Bob Toomey (firstname.lastname@example.org)
Mon, 27 Dec 1999 22:09:22 -0500
Mark Sullivan wrote:
> I'll grant you that Hemingway's "aim of achievement"
was higher. Which
> brings up the always intriguing and probably never answerable question:
> Which is better a fully realized work of limited goals or a flawed
> masterpiece? I've never been able to come up with a consistent scale
> even for myself, much less generalizable to others. I seem to always
> answer it on a case-by-case basis.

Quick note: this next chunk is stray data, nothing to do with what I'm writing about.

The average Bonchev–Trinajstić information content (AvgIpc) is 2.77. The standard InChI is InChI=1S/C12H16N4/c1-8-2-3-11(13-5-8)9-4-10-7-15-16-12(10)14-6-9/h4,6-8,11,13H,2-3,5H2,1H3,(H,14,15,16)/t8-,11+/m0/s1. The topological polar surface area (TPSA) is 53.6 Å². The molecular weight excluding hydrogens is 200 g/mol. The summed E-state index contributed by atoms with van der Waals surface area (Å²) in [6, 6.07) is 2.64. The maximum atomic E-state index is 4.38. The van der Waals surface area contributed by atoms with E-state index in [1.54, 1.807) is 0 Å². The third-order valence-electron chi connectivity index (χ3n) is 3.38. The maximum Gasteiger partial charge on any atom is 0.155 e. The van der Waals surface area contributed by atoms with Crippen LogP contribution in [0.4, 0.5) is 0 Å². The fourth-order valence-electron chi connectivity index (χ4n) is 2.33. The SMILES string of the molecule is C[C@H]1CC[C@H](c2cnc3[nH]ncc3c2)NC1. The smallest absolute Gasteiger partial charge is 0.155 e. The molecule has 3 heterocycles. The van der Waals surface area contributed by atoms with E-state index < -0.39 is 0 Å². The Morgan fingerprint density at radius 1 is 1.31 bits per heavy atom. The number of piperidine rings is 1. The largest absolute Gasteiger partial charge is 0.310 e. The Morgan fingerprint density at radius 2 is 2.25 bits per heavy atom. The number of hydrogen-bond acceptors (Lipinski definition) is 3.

Hmmm -- Jane Austen's PRIDE AND PREJUDICE is a fully realized
work of limited goals that is also a masterpiece. So is
Hammett's THE MALTESE FALCON, and P.G. Wodehouse's UNCLE FRED
IN THE SPRINGTIME. Why are these things incompatible? It's
true that some masterpieces, such as HUCKLEBERRY FINN and
CATCH-22, are deeply flawed, but the flaws hardly matter.
Beyond that, there are any number of books that are neither
fully realized nor masterpieces, but I love them anyway: THE
BIG SLEEP, THE NIGHT OF THE JABBERWOCK, RED HARVEST, etc.
Sometimes I'm just not up to dealing with a masterpiece.
Sometimes I just want to pass a few idle hours with a writer
whose simple, limited goal is to entertain me.
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